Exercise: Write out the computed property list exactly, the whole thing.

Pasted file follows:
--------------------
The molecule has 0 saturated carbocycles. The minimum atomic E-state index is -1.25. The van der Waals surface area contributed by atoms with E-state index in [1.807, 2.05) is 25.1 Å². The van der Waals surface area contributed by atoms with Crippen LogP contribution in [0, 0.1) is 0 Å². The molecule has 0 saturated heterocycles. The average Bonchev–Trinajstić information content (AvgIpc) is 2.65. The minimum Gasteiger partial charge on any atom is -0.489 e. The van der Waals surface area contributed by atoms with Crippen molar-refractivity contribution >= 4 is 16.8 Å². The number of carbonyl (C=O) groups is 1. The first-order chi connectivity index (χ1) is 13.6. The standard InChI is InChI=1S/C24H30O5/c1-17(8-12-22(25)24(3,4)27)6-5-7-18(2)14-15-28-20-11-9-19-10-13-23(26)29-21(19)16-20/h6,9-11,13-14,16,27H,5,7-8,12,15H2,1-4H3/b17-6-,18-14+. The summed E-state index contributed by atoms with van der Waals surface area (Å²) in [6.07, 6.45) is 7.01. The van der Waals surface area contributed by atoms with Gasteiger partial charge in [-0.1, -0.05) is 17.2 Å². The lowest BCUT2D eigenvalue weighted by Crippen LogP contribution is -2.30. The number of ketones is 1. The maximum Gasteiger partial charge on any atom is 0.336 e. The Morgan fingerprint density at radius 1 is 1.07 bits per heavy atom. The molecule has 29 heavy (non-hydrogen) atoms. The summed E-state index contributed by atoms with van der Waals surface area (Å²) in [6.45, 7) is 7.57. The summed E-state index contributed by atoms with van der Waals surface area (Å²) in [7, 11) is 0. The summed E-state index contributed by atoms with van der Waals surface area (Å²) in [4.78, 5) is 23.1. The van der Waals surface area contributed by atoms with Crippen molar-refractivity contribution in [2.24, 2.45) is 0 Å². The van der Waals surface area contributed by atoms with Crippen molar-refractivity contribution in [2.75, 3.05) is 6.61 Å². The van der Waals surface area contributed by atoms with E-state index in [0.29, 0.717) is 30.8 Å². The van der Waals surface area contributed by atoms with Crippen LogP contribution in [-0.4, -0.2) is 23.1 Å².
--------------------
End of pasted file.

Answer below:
The molecule has 0 saturated carbocycles. The minimum atomic E-state index is -1.25. The van der Waals surface area contributed by atoms with E-state index in [1.807, 2.05) is 25.1 Å². The van der Waals surface area contributed by atoms with Crippen LogP contribution in [0, 0.1) is 0 Å². The molecule has 0 saturated heterocycles. The average Bonchev–Trinajstić information content (AvgIpc) is 2.65. The minimum Gasteiger partial charge on any atom is -0.489 e. The van der Waals surface area contributed by atoms with Crippen molar-refractivity contribution >= 4 is 16.8 Å². The number of carbonyl (C=O) groups is 1. The first-order chi connectivity index (χ1) is 13.6. The standard InChI is InChI=1S/C24H30O5/c1-17(8-12-22(25)24(3,4)27)6-5-7-18(2)14-15-28-20-11-9-19-10-13-23(26)29-21(19)16-20/h6,9-11,13-14,16,27H,5,7-8,12,15H2,1-4H3/b17-6-,18-14+. The summed E-state index contributed by atoms with van der Waals surface area (Å²) in [6.07, 6.45) is 7.01. The van der Waals surface area contributed by atoms with Gasteiger partial charge in [-0.1, -0.05) is 17.2 Å². The lowest BCUT2D eigenvalue weighted by Crippen LogP contribution is -2.30. The number of ketones is 1. The maximum Gasteiger partial charge on any atom is 0.336 e. The Morgan fingerprint density at radius 1 is 1.07 bits per heavy atom. The molecule has 29 heavy (non-hydrogen) atoms. The summed E-state index contributed by atoms with van der Waals surface area (Å²) in [6.45, 7) is 7.57. The summed E-state index contributed by atoms with van der Waals surface area (Å²) in [7, 11) is 0. The summed E-state index contributed by atoms with van der Waals surface area (Å²) in [4.78, 5) is 23.1. The van der Waals surface area contributed by atoms with Crippen molar-refractivity contribution in [2.24, 2.45) is 0 Å². The van der Waals surface area contributed by atoms with Crippen molar-refractivity contribution in [2.75, 3.05) is 6.61 Å². The van der Waals surface area contributed by atoms with E-state index in [0.29, 0.717) is 30.8 Å². The van der Waals surface area contributed by atoms with Crippen LogP contribution in [-0.4, -0.2) is 23.1 Å².